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"We had such a ridiculously good time in the worst venues you can imagine.We were playing hockey stadiums. We were changing in the gentlemen's changing rooms -- which were rank, as you can imagine, and always right next to a garbage can. "

Julie Andrews on touring with Christopher Plummer


Edmonton Journal
By: Jamie Portman

No more sound of music for Julie Andrews

If there's any lingering bitterness over the destruction of her singing voice, Julie Andrews is concealing it well.

It's now a decade since a botched throat surgery silenced forever the silvery, four-octave soprano that captivated theatre audiences attending My Fair Lady and Camelot and later enraptured those millions of filmgoers who enshrined The Sound Of Music and her Oscar-winning turn as Mary Poppins. Yet, at 71, Andrews is a model of serenity.

Ask her about those ever recurring rumours that the voice is back, and she smiles and shakes her head. Remind her that Christopher Plummer -- who co-starred with her all those years ago in The Sound Of Music -- keeps insisting that she's now capable of delivering a sexy, torchy contralto and she laughs out loud.

"He's such a good friend!" she exclaims. She notes that she and Plummer toured together a couple of years ago doing joint stage readings. "We had such a ridiculously good time in the worst venues you can imagine." It took her back to her early days in English music hall -- "only this time, we were playing hockey stadiums. We were changing in the gentlemen's changing rooms -- which were rank, as you can imagine, and always right next to a garbage can."

It's a charming detour away from the subject at hand -- her voice -- but now she returns to it.

"The singing voice is non-existent," she says gently. "It's about 10 years now, but as my daughter has beautifully pointed out, I've found a new way to use my voice with my books."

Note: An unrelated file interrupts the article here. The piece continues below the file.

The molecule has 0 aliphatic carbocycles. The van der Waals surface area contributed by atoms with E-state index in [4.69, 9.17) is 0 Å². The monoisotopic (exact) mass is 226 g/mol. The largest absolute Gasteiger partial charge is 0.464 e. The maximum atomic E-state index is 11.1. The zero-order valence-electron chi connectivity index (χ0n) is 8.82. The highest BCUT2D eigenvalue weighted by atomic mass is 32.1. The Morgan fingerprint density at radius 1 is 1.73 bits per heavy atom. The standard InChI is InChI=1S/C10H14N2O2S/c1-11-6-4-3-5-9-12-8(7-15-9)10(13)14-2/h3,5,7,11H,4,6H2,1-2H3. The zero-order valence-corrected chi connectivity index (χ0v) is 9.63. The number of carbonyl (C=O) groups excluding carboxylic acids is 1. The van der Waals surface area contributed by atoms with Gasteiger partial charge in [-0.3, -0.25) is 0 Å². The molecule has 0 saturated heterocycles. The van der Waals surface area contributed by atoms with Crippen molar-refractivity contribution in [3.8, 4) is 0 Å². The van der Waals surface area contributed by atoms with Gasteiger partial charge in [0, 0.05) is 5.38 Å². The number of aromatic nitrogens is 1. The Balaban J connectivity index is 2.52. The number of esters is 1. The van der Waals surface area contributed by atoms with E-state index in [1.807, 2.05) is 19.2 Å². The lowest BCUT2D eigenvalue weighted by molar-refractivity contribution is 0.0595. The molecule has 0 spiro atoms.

Andrews, already a bestselling children's author as a result of such books as Dumpy The Dump Truck and The Last Of The Really Great Whangdoodles, has taken her interest in the genre further by joining forces with her daughter to oversee The Julie Andrews Collection, a HarperCollins imprint dedicated to publishing quality books, both old and new, for young readers.

"And on top of that, I'm actually finishing up my autobiography."

The memoir, due for publication next year by Hyperion, will cover the first half of Andrews's life -- including her formative years in music hall and her stage triumphs in The Boy Friend, My Fair Lady and Camelot -- and ending with her triumphant, Oscar-winning film debut as Mary Poppins.

Andrews, trim and youthful, doesn't believe in looking back with regret, and if there's one message she wants to get across, it's that she continues to lead a full and rewarding life.

There are the books, there are movies like The Princess Diaries, there are her forays into stage direction -- most recently with a revival of The Boy Friend, her first big success -- and there are the pleasures of supplying the voice of the Queen in the current Shrek The Third. And when she does look back on her early stage and screen career, she genuinely believes she benefited from the luck of the draw.

"I was fortunate enough to be in two or three of the biggest blockbusters of all time. The bigger the movie, the longer it's remembered. The more important the movie, the better it's remembered -- and therefore, so are you.

"How lovely it is to be a part of these iconic things."

But these days, Andrews is having a wonderful time delving into her memory book to recreate her years before the arrival of Hollywood fame. Currently, she's working on the chapter dealing with the troubled Toronto try-out for Camelot, the show that gave the cavernous O'Keefe Centre For The Performing Arts (now renamed the Hummingbird Centre) its official launching. She remembers how horrified she and co-star Richard Burton were by the dimensions of the auditorium.

"The place was a barn," she recalls. "The orchestra was miles away."

However, it's the years before the big stage musicals that have really stirred the memories. Andrews, who was born in 1935, was still in her teens when she served her apprenticeships in England's legendary music halls: "These were the dying days of the music hall in England, but there were many circuits that were still functioning, albeit in a very tacky way. But the traditions and the performers were phenomenal."

The most famous of them all was London's Collins Music Hall, a place whose rich 19th-century tradition couldn't help but make her conscious of being linked to the great names of the past. "It's a little piece of theatre history that not many people know about."

Family is a priority with her these days. That means her husband, director Blake Edwards, her children and grandchildren.

That's why the publishing imprint with her daughter is so rewarding.

Andrews loves restoring to print a forgotten book that she and her daughter really feel strongly about. And like Jamie Lee Curtis, another actor who pursues a successful second career as a children's author, she loves the process of writing them.

"I like the way people call us celebrity authors. I don't exactly bridle at it, but I do smile.

"People think it's so easy to turn out a book -- but it isn't."

 

 


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